News / USA

    Obama Giving State of the Union Speech

    President Barack Obama looks towards reporters as he walks down the West Wing Colonnade of the White House on February 12, 2013, ahead of his State of the Union speech on Capitol Hill.
    President Barack Obama looks towards reporters as he walks down the West Wing Colonnade of the White House on February 12, 2013, ahead of his State of the Union speech on Capitol Hill.
    President Obama has begun his State of the Union address to a joint session of Congress. 

    The President will attempt to prod lawmakers to join him in further steps to strengthen the economy, create jobs, and support the middle class. 

    In what is technically his fourth State of the Union speech, the president will also discuss Afghanistan and, possibly, North Korea's nuclear test.  He will deliver his remarks aware that most Americans view the economy and unemployment as the country's biggest problems. Obama also knows that despite political capital from his re-election victory, public dissatisfaction remains high with the failure of leaders in Washington to deal with these problems.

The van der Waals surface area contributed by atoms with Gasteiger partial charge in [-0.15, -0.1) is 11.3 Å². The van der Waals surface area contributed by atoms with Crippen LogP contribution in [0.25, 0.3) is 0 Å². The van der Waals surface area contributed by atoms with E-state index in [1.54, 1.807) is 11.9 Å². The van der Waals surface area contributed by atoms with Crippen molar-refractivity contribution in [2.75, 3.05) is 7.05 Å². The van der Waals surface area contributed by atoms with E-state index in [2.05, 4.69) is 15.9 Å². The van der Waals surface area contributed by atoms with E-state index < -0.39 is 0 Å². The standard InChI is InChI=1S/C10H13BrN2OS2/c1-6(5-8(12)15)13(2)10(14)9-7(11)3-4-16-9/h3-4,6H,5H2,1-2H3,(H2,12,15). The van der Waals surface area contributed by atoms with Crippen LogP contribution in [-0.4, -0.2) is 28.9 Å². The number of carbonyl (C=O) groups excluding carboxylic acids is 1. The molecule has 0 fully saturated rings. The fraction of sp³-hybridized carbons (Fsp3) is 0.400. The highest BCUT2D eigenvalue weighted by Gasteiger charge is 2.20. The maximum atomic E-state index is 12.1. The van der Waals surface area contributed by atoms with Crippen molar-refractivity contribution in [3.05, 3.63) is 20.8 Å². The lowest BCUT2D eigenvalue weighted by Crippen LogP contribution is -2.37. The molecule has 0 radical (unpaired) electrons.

In a speech White House aides say began to be drafted last November, he is likely to return to themes he sounded as he campaigned for re-election. He will urge Republicans and Democrats to work with him to keep the economy moving forward by strengthening and expanding the middle class, rebuilding American infrastructure, and boosting manufacturing.

    During an address to Democratic lawmakers last week, the president hinted at his Tuesday speech.

    "I am going to be talking about making sure that we are focused on job creation here in the United States of America," he said. "It means that we are focused on education and that every young person is equipped with the skills they need to compete in the twenty-first century."

    Join us on Twitter during the State of the Union address at @voa_news where we'll be discussing the speech live as it's broadcast. 

    After the speech, stay with VOA for a Google Plus Hangout conversation starting at 0405 UTC.
    On the eve of Tuesday's address, White House press secretary Jay Carney described the State of the Union as the second act of a play that includes Obama's inaugural address last month. The president, he said, will directly speak to Americans' concerns about lingering effects of recession.

    "He would address those Americans directly and talk about the need for Washington to take positive action to help the economy grow, to help it create jobs, the need for Washington to refrain from taking negative action by allowing for example, the sequester to kick in which would do direct harm to Americans, direct harm to the middle class, direct harm to our defense industries and national security interests."